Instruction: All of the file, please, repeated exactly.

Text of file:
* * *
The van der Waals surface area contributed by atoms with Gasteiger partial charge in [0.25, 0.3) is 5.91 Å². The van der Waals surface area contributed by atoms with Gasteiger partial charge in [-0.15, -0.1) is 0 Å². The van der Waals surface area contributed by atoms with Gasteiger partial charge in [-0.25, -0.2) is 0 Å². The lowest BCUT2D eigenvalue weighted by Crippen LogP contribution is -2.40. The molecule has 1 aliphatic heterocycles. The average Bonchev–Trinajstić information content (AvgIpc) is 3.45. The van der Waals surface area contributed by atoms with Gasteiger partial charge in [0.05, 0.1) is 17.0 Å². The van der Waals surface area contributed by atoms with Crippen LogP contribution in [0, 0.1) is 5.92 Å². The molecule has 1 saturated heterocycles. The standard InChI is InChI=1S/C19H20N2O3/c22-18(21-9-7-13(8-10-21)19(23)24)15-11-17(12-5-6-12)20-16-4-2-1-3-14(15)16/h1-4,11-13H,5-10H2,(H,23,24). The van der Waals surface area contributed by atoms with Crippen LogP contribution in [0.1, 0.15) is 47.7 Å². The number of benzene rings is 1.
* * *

The van der Waals surface area contributed by atoms with Gasteiger partial charge in [0.25, 0.3) is 5.91 Å². The van der Waals surface area contributed by atoms with Gasteiger partial charge in [-0.15, -0.1) is 0 Å². The van der Waals surface area contributed by atoms with Gasteiger partial charge in [-0.25, -0.2) is 0 Å². The lowest BCUT2D eigenvalue weighted by Crippen LogP contribution is -2.40. The molecule has 1 aliphatic heterocycles. The average Bonchev–Trinajstić information content (AvgIpc) is 3.45. The van der Waals surface area contributed by atoms with Gasteiger partial charge in [0.05, 0.1) is 17.0 Å². The van der Waals surface area contributed by atoms with Crippen LogP contribution in [0, 0.1) is 5.92 Å². The molecule has 1 saturated heterocycles. The standard InChI is InChI=1S/C19H20N2O3/c22-18(21-9-7-13(8-10-21)19(23)24)15-11-17(12-5-6-12)20-16-4-2-1-3-14(15)16/h1-4,11-13H,5-10H2,(H,23,24). The van der Waals surface area contributed by atoms with Crippen LogP contribution in [0.1, 0.15) is 47.7 Å². The number of benzene rings is 1.